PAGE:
Adventure + Ecology + History
Inside a Legendary Wilderness
100 Years of Making Waves
Tropic Moon Media
In 2013, Charles Kropke and Eleanor Goldstein combined their interests to create the company, Tropic Moon Media. Charles has spent more than twenty years creating special tours throughout South Florida. Eleanor has been an educator and publisher of databases used by tens of thousands of institutions worldwide. They share an interest in adventure, ecology, and history that became the foundation of Tropic Moon Media. They have produced books and documentaries about Miami Beach and the Florida Everglades.
The singular most important documentary ever made of the plight, the successes and the prospects for solutions to vexing problems on the Everglades’ restoration.Nathaniel Reed
The walking catfish has an appearance that is elongated, gray and scaleless. It has a large mouth, sharp pectoral spines with four pairs of barbels. While they are light grey in color, albinos do occur. Walking catfish are known for their ability to...read more
The sailfin catfish is a member of the Loricariidae family in Florida, as well as the other three suckermouth catfishes. It is distinguished by a worm-like pattern of dark markings on the head over a dark-golden background. The pectoral fins stout resemble...read more
Asiatic clams (Corbicula fluminea) also know as the Asian clam was first discovered in the United States in the state of Washington in 1938 along the banks of the Columbia River and in 1964 in Florida. Currently, it is found in forty-six states including...read more
Apple snail; the scientific name is Pomacea and is larger than most freshwater snails. They can be separated from other freshwater species by their oval shell, which has the umbilicus of the shell perforated or broadly open. The umbilicus is the axially...read more
The Bromeliad beetle scientific name is Metamasius mosieri Barber. It is native to Cuba and the Dominican Republic and now likely south Florida. Only recently has an effort been made to collect them in Florida. It has been found in Collier, Glades, Hendry,...read more
Lobate lac scale's scientific name is Paratachardina pseudolobate and was first discovered in Davie, Florida on a hibiscus in August of 1999. The discovery was made by personnel of the Florida Department of Agriculture and Consumer Services, Division of...read more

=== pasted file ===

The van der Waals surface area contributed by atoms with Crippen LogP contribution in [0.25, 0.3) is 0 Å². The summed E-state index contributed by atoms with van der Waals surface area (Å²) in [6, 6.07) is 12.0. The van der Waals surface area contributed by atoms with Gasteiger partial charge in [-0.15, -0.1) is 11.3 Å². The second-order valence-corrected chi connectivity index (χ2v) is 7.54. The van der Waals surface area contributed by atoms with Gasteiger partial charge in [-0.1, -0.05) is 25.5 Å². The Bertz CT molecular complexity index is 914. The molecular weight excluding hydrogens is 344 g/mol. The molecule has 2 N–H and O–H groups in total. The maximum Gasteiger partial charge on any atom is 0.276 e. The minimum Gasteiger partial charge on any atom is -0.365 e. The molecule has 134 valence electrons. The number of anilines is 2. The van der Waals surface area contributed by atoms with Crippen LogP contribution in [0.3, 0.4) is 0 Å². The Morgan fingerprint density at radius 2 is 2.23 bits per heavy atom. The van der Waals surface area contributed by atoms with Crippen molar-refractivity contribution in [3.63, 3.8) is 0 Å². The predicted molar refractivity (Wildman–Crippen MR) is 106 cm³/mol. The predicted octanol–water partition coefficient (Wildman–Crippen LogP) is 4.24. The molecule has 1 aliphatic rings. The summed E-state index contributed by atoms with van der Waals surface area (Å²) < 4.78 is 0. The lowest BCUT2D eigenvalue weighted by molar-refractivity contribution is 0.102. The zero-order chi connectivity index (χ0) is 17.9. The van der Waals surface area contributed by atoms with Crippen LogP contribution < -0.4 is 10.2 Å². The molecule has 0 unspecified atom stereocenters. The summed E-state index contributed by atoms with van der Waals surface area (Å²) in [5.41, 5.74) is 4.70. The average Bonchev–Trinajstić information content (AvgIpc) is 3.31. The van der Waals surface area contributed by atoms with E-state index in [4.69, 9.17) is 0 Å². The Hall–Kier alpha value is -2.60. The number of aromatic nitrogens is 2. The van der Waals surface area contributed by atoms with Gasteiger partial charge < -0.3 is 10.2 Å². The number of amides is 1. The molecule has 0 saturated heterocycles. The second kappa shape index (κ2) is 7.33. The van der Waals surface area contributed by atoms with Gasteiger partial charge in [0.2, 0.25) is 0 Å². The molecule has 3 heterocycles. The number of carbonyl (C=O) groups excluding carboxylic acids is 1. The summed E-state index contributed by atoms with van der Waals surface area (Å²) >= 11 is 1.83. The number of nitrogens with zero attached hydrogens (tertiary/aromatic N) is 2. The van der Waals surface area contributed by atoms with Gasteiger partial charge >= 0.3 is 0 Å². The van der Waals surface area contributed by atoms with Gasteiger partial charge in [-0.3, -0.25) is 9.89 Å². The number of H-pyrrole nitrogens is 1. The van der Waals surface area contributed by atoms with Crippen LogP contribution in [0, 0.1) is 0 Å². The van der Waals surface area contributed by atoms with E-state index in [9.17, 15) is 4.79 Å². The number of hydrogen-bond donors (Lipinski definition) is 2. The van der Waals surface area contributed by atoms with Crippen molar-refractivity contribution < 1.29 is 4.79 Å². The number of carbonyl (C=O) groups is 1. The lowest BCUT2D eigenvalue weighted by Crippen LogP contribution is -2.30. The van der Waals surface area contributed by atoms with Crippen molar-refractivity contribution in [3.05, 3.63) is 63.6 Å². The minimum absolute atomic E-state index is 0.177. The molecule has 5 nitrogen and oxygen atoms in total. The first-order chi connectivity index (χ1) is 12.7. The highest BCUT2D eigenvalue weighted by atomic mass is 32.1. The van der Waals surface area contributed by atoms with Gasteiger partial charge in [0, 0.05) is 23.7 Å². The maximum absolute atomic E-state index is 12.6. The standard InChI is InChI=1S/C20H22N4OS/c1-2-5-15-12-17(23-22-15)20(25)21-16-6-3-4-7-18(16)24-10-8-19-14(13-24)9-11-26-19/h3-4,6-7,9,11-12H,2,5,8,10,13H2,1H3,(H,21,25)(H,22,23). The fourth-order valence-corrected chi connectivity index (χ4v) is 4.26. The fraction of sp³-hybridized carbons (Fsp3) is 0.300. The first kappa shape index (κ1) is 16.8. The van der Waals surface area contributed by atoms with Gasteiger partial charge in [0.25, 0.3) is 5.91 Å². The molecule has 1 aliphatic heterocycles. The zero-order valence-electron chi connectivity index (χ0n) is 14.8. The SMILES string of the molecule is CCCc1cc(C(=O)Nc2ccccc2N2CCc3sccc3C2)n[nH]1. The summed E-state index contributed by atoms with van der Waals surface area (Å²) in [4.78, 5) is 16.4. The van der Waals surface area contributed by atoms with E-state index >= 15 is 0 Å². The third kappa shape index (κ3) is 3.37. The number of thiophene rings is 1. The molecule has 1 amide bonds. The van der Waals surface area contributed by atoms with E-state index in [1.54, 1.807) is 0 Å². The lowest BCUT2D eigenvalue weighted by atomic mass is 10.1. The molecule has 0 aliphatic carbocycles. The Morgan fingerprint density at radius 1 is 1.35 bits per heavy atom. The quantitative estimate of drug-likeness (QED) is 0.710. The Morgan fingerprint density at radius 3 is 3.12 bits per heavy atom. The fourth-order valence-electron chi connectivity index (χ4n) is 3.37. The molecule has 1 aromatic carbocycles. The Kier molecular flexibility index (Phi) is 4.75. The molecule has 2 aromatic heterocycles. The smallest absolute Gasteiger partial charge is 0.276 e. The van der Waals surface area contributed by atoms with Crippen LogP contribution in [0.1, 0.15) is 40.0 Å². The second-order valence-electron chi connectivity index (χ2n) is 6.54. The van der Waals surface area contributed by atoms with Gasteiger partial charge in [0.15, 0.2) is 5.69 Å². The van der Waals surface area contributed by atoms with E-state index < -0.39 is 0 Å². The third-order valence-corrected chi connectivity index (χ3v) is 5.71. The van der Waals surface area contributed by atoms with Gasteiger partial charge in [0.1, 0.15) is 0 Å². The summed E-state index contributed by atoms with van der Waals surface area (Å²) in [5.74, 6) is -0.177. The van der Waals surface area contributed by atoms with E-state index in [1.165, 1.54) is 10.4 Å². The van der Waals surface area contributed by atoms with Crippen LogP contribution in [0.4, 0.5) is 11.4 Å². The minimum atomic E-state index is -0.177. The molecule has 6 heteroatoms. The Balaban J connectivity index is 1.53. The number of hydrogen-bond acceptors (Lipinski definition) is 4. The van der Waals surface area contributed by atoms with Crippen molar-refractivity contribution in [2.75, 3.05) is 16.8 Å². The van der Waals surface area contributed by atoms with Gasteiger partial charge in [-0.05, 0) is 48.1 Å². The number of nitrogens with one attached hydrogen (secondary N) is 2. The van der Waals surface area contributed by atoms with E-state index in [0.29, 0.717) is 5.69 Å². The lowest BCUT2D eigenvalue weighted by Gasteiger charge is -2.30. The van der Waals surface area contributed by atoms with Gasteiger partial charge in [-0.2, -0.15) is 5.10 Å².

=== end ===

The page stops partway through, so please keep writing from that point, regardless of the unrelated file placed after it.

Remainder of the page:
Coffee Table and Historical Books
Recently, the Miami Beach Design Preservation League (MDPL) selected “SOUTH BEACH: Stories of a Renaissance” as its feature book for MDPL Reads, a community reading program. The “coffee table” souvenir book was also featured during Art Deco Weekend, an annual event organized by MDPL that brings hundreds of thousands of visitors to Ocean Drive, Collins Avenue, Lincoln Road and the other storied streets of South Beach.
“The book is a treasure trove of stories, photos and original artwork that brings South Beach to life,” says Goldstein, noting it took more than two years of interviews and research to create the book. “We have featured the people who transformed the empty, mosquito infested island of the early 1900s into the most recognized international resort in the world.” Read more
Noted author and adventurer, Charles J. Kropke traces the Illustrious 100 year history of Miami Beach (1815-2015). The book celebrates the Miami Beach Centennial, tracing the illustrious history of this storied island from the mid-1800s to present. It will highlight the lives of early pioneers and the visionary civic and business leaders who turned an uninhabited sandy island into today’s international visitor destination – and the many booms and busts along the way.
“Miami Beach has welcomed many waves of people through the decades,” Kropke says. In the 1910s and ’20s, tens of thousands of winter visitors from the northern states came each year, and hotels, restaurants and other businesses sprung up to cater to their needs. Read more